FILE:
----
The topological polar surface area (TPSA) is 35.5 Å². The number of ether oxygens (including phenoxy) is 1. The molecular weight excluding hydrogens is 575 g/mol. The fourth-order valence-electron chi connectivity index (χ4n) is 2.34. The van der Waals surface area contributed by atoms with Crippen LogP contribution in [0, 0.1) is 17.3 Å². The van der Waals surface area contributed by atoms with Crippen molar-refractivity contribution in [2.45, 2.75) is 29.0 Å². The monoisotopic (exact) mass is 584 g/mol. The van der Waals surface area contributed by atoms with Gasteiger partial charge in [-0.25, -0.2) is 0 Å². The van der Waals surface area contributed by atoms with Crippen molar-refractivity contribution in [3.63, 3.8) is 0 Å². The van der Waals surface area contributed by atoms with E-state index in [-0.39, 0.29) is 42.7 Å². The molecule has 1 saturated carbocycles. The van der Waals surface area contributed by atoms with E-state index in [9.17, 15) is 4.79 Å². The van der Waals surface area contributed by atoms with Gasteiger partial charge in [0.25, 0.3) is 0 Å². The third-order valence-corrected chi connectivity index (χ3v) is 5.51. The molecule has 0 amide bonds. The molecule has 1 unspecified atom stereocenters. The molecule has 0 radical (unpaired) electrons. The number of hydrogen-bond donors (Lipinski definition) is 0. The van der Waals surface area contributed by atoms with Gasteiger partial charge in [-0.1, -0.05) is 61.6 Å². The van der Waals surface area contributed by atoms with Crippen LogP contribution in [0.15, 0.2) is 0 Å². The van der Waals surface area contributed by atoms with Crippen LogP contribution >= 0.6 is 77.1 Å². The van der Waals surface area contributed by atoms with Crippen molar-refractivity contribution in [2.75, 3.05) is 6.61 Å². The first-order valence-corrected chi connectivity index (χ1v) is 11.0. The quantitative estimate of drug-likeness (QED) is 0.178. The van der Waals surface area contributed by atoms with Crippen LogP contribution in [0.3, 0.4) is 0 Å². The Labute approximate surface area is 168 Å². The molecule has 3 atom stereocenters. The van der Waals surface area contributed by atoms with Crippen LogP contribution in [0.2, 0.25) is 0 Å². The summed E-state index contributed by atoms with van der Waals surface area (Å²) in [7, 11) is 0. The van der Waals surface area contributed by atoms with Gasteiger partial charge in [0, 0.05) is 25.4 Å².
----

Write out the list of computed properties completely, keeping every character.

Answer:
The topological polar surface area (TPSA) is 35.5 Å². The number of ether oxygens (including phenoxy) is 1. The molecular weight excluding hydrogens is 575 g/mol. The fourth-order valence-electron chi connectivity index (χ4n) is 2.34. The van der Waals surface area contributed by atoms with Crippen LogP contribution in [0, 0.1) is 17.3 Å². The van der Waals surface area contributed by atoms with Crippen molar-refractivity contribution in [2.45, 2.75) is 29.0 Å². The monoisotopic (exact) mass is 584 g/mol. The van der Waals surface area contributed by atoms with Gasteiger partial charge in [-0.25, -0.2) is 0 Å². The van der Waals surface area contributed by atoms with Crippen molar-refractivity contribution in [3.63, 3.8) is 0 Å². The van der Waals surface area contributed by atoms with E-state index in [-0.39, 0.29) is 42.7 Å². The molecule has 1 saturated carbocycles. The van der Waals surface area contributed by atoms with E-state index in [9.17, 15) is 4.79 Å². The van der Waals surface area contributed by atoms with Gasteiger partial charge in [0.25, 0.3) is 0 Å². The third-order valence-corrected chi connectivity index (χ3v) is 5.51. The molecule has 0 amide bonds. The molecule has 1 unspecified atom stereocenters. The molecule has 0 radical (unpaired) electrons. The number of hydrogen-bond donors (Lipinski definition) is 0. The van der Waals surface area contributed by atoms with Gasteiger partial charge in [-0.1, -0.05) is 61.6 Å². The van der Waals surface area contributed by atoms with Crippen LogP contribution in [0.15, 0.2) is 0 Å². The van der Waals surface area contributed by atoms with Crippen LogP contribution >= 0.6 is 77.1 Å². The van der Waals surface area contributed by atoms with Crippen molar-refractivity contribution in [2.75, 3.05) is 6.61 Å². The first-order valence-corrected chi connectivity index (χ1v) is 11.0. The quantitative estimate of drug-likeness (QED) is 0.178. The van der Waals surface area contributed by atoms with Crippen LogP contribution in [0.3, 0.4) is 0 Å². The Labute approximate surface area is 168 Å². The molecule has 3 atom stereocenters. The van der Waals surface area contributed by atoms with Crippen LogP contribution in [0.2, 0.25) is 0 Å². The summed E-state index contributed by atoms with van der Waals surface area (Å²) in [7, 11) is 0. The van der Waals surface area contributed by atoms with Gasteiger partial charge in [0, 0.05) is 25.4 Å².